“Each generation imagines itself to be more intelligent than the one that went before it, and wiser than the one that comes after it.”
There have been numerous articles and blog posts about the Millennial generation, and about managing Millennials in the workplace. While there may, in fact, be some differences between the generations currently in the workforce, I believe that these differences are irrelevant to how you run a company. I believe that it is a mistake for a CEO to allow generational stereotypes to affect how specific employees are treated and managed.
Some companies have made wholesale policy changes based solely upon what they have read that younger workers want. In contrast, I believe that people—of whatever generation—must be managed as individuals. My advice is, “Talk to them, and focus on what all generations and all talented people have in common.”
Recently, I had a Millennial ask me about his “career path.” I responded with the classic question, “Well, where do you want to be in five years?”
He replied, “I want your job.” Then he paused and added, “Well, actually, I want to have my own venture-capital-financed company, like ours.”
Some CEOs would have ascribed this young man’s brash statement to “Millennial culture.” However, in truth, it is something I could have easily said to my boss when I was that age.
Over the past decade, I have become something of an expert in using the Culture Index to build and manage organizations. The Culture Index can trace its roots back more than 70 years, to John Cleaver (DiSC) in the 1950’s, who was influenced by Walter Clark. Cleaver worked for Clark in building out AVA (Activity Vector Analysis) in the 1940’s.
The Culture Index quantifies the traits that are most relevant to success in various kinds of jobs, and is used to match behavioral style and abilities to the specific requirements of a position. While it is possible to pound a square peg into a round hole, this is a mistake in terms of building an organization. It is hard on the peg, and it’s hard on the hole.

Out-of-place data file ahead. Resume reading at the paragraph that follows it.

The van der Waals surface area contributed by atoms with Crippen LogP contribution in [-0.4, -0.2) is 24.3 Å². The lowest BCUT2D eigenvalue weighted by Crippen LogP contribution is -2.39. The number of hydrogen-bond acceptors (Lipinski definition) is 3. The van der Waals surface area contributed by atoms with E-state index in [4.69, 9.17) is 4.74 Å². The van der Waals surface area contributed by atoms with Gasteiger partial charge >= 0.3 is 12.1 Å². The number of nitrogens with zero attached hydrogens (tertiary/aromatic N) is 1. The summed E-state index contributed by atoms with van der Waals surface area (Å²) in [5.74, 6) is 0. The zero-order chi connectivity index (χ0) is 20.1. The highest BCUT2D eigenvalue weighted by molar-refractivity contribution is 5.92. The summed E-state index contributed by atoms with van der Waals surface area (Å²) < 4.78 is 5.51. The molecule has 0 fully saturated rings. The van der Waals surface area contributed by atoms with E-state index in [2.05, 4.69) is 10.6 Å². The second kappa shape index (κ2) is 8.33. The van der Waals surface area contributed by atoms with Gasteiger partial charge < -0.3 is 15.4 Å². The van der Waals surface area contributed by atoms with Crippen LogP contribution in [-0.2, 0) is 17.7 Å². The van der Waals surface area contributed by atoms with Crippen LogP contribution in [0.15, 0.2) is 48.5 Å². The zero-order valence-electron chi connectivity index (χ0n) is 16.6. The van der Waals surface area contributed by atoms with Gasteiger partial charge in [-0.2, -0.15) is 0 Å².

It is best to fill jobs with people whose traits make them natural fits for those positions. In doing so, a company follows Peter F. Drucker’s injunction to “staff from strength.”
Culture Index data shows that there are, in fact, some differences between the generations. Overall, the Millennial generation represents about a 10% shift from the Generation X pattern. Specifically, when compared with Generation X, Millennials have lower “Autonomy,” higher “Social Ability,” more “Patience,” and less “Conformity” (the four items in quotes are constructs quantified by the Culture Index).
While the differences between generations are interesting, it is important to keep in mind that every generation comprises tens of millions of unique individuals. Knowing what generation a given person belongs to tells you nothing that is relevant to that person’s performance in a given job. If you want to build a successful multi-generational company, you must create a culture that can be embraced by all.
HR experts have put together lists of what employees are seeking, but, in my experience, everyone wants, first and foremost, a certain degree of financial and job security. Once someone has a fair market salary, money is not the top motivator or driver of productivity. At that point, what people want is a fair boss who shares information freely.